When they arrive in Japan, they will download an app that will track their position and be utilized for contact tracing, as well as activate the app and location services.
After arriving, athletes were forced to quarantine for three days. They will be allowed to participate in Games-related activities during this period if they test negative every day and agree to be monitored more closely by Tokyo 2020 staff.
Athletes will be allowed to monitor their temperature and any symptoms regularly using a smartphone app. They may also have their temperatures taken every time they enter an Olympic venue, and if the temperature rises beyond 99.5 degrees a second time after a cool-down period, they may be denied entrance.
Athletes will be checked for coronavirus frequently using a quick saliva antigen test. If the result is positive or ambiguous, the same saliva sample will be used for a slower but more reliable PCR test.
If the athlete is found to be infected with the virus, they will be placed in isolation, and contact tracing will be conducted. The athlete would not be immediately prohibited from competing, according to the playbook.
The fate of those identified as close contacts of a proven positive will be determined on a case-by-case basis. Although a negative test result will be necessary to compete.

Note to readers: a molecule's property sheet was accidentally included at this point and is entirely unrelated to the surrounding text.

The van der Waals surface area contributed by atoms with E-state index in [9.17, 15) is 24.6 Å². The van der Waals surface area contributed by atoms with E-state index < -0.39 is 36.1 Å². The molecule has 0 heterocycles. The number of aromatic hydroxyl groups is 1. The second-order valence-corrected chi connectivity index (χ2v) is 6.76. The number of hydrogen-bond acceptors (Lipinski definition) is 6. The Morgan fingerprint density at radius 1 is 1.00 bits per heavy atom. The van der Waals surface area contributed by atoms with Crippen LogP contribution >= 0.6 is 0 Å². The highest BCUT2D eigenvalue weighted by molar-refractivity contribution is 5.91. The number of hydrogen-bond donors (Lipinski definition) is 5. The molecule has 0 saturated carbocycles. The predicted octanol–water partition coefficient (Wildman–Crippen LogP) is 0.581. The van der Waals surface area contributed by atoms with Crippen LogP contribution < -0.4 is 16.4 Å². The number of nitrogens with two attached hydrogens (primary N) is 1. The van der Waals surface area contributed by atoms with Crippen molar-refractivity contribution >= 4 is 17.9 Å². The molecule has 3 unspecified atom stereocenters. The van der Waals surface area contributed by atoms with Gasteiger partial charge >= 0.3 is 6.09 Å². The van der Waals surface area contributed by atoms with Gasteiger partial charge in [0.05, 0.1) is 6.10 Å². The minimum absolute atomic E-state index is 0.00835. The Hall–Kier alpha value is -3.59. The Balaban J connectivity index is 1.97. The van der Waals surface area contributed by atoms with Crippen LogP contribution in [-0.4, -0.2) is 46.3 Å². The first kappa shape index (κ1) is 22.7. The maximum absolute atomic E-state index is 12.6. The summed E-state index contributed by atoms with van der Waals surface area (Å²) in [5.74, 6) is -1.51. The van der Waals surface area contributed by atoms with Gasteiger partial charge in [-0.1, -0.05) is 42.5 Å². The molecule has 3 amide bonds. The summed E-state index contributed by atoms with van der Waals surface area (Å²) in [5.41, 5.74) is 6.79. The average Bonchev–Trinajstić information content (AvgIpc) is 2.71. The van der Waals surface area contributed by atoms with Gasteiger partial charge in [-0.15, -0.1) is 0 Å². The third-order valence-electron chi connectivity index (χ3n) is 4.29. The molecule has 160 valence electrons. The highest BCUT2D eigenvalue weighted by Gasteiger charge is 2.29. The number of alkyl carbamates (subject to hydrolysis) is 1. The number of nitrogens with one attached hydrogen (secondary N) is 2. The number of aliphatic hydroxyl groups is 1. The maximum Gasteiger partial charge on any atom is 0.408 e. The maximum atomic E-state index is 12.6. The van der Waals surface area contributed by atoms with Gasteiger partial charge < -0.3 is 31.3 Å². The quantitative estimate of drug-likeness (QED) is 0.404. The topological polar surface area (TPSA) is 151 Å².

Athletes can’t hug or high five
Olympic rules: Athletes must keep a safe distance of two meters. Roughly six and a half feet from one another, except when on the playing field. In a blow to traditional sports gestures, physical contact such as hugs, handshakes, and high-fives are discouraged.
Athletes must eat alone or remain two meters away from others during mealtimes.
Athletes staying in the Olympic Village are required to eat there only. And at approved sites. Those staying abroad can only dine at the Games’ catering facilities. Or at their hotel’s restaurant, or in their rooms via room service or food delivery.
Rules for Tokyo Olympics: They can’t play tourist
Olympic rules: Athletes are not permitted to act like tourists in Japan. They can’t do much of anything other than train and perform.
Athletes may only leave their accommodations to visit official Games sites and a restricted number of other areas. Details for the same are outlined in the Olympics playbook. They are required to wear masks nearly all of the time. Athletes are supposed to wear masks unless they are eating, drinking, sleeping, training, or competing.
Athletes must travel in special Olympic cars and may only utilize public transportation if it is their only choice.
Foreign media will be tracked by GPS
Olympic rules: According to The Japan News, Tokyo 2020 President Seiko Hashimoto said that international journalists would likely be tracked through GPS. It is done to ensure that they don’t go to places where they haven’t been allowed.
According to the news site, organizers have decreased the number of places where international journalists would be lodged from 350 to 150. They will be prohibited from sleeping with local friends or at other unregistered sites.
If foreign journalists visit areas where they haven’t reported in advance, their credentials may be revoked.